At the meeting, it became clear that Stephen Elop, between Android and Windows Phone, is leaning towards the second option. But he did not put pressure on the audience, he offered to speak. It was a training session in front of Nokia’s board of directors, the voting did not play any role, but it was important in order to see the balance of power. All voted unanimously to choose Windows Phone as the only system and against Android. It also meant ditching all of Nokia’s own systems.

A consultant from McKinsey who worked on the Sea Eagle project, investigated the possibilities of Nokia, was the only one who at that meeting objected to the choice of Windows Phone, here is a quote from the book, “The only difference between the two options is that Windows Phone gives us everything in black. white paints. He has to fit Nokia well to win, otherwise Nokia’s story will come to an end. In the Windows Phone scenario, Nokia will become the largest seller of the system. For an ecosystem to be successful, it needs to reach a certain size. Having reached these dimensions, Nokia will automatically begin to prevail in the market. But if this critical mass is not reached, Windows Phone will crash and Nokia will crash. There are no intermediate positions here. And with Android they are. “

The McKinsey consultant was not a prophet, he just turned out to be a sane person that correctly assessed Nokia’s prospects on this road. The entire top management of Nokia supported Stephen Elop that he chose Windows Phone as the uncontested future for Nokia. At all subsequent meetings of the board of directors, where a man from McKinsey was present, he did not express any more objections, according to Risto Siilasmaa, he did not want to oppose Elop, but rather to be on his side. His report could be interpreted as support for Windows Phone and the chosen path. “We all wished Steven the best of luck. We all wanted him to be right, ”wrote Risto Siilasmaa about this day.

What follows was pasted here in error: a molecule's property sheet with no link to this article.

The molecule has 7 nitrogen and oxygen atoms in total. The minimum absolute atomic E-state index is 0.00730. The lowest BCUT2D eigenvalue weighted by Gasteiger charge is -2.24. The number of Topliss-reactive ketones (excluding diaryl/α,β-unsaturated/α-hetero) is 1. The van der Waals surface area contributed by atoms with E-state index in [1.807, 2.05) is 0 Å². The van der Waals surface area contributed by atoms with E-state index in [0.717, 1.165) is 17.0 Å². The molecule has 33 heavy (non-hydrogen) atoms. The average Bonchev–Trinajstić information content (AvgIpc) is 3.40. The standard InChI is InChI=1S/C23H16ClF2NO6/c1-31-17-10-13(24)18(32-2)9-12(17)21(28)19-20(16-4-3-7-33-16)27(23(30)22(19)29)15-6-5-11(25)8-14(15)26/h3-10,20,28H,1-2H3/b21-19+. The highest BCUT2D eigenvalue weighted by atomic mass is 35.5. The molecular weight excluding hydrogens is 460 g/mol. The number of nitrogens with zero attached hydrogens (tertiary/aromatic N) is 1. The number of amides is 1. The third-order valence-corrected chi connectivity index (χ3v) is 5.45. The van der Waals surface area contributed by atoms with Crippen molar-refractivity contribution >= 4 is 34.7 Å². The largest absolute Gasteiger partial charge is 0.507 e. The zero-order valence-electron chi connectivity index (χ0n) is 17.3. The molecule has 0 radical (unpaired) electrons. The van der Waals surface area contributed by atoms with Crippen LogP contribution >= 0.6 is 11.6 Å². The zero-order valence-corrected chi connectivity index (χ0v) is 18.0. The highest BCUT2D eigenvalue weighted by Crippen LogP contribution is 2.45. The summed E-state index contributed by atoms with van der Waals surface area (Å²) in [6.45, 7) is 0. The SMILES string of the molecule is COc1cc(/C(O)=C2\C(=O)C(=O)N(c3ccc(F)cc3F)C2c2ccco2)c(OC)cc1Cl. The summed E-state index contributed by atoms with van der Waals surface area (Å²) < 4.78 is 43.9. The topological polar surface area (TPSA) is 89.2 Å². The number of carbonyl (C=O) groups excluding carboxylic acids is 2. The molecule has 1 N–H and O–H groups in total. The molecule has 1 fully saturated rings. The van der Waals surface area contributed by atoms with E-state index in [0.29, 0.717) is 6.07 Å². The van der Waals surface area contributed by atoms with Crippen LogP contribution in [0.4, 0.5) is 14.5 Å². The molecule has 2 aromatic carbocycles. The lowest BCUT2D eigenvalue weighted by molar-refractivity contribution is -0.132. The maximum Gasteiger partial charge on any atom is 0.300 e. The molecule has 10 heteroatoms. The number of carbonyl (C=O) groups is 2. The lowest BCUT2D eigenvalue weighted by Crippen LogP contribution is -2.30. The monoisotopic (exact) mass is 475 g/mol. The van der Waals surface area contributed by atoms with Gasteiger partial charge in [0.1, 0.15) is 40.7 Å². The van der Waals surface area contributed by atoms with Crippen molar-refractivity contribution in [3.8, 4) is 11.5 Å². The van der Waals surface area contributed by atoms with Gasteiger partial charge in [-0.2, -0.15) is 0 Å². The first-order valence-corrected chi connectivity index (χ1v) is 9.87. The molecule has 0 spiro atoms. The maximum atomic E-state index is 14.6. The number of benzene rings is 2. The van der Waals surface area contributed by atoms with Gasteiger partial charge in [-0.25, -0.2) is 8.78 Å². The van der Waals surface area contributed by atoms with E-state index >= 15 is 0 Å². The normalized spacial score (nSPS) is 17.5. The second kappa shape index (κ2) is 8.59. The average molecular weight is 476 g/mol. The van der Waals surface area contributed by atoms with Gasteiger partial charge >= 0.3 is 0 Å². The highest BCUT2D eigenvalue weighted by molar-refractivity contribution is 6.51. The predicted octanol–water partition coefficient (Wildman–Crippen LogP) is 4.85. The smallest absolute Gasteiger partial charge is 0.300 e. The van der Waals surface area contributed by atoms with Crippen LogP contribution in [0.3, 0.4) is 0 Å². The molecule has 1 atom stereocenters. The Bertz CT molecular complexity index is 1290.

On January 26, at a meeting of the board of directors, the choice of Windows Phone is approved. But in theory it is still possible to play back, as on February 11, 2011 in London will be “Investor Day”, an event where Nokia investors will discuss the company’s plans and results of work.

To finally outline the situation inside Nokia, it should be noted that top managers did not receive any information about Microsoft’s capabilities for the development of Windows Phone, according to which price segments the company was targeting. Risto Siilasmaa claims that Nokia trusted the capabilities of Microsoft and did not test them. At the time of discussion of the choice of Windows Phone, this platform had only 8 supported languages ​​(versus almost fifty for Nokia), which sharply limited the geography of sales. And the approach of Microsoft, which he voices on the pages of the book, was as follows – only the American market plays a role, smartphones must have an English-language interface with a set of programs that are popular in the United States. Moreover, these should be smartphones of medium and high prices, those devices that will appeal to Microsoft employees. None of this was discussed by the top management of Nokia, the only thing that was enough was Microsoft’s promise that they would do their best to make the cooperation successful. This story seems surprising, but it is the correct preparation of information, the recruitment of supporters inside Nokia from Elop, one of them was, willingly or unwillingly, Risto Siilasmaa.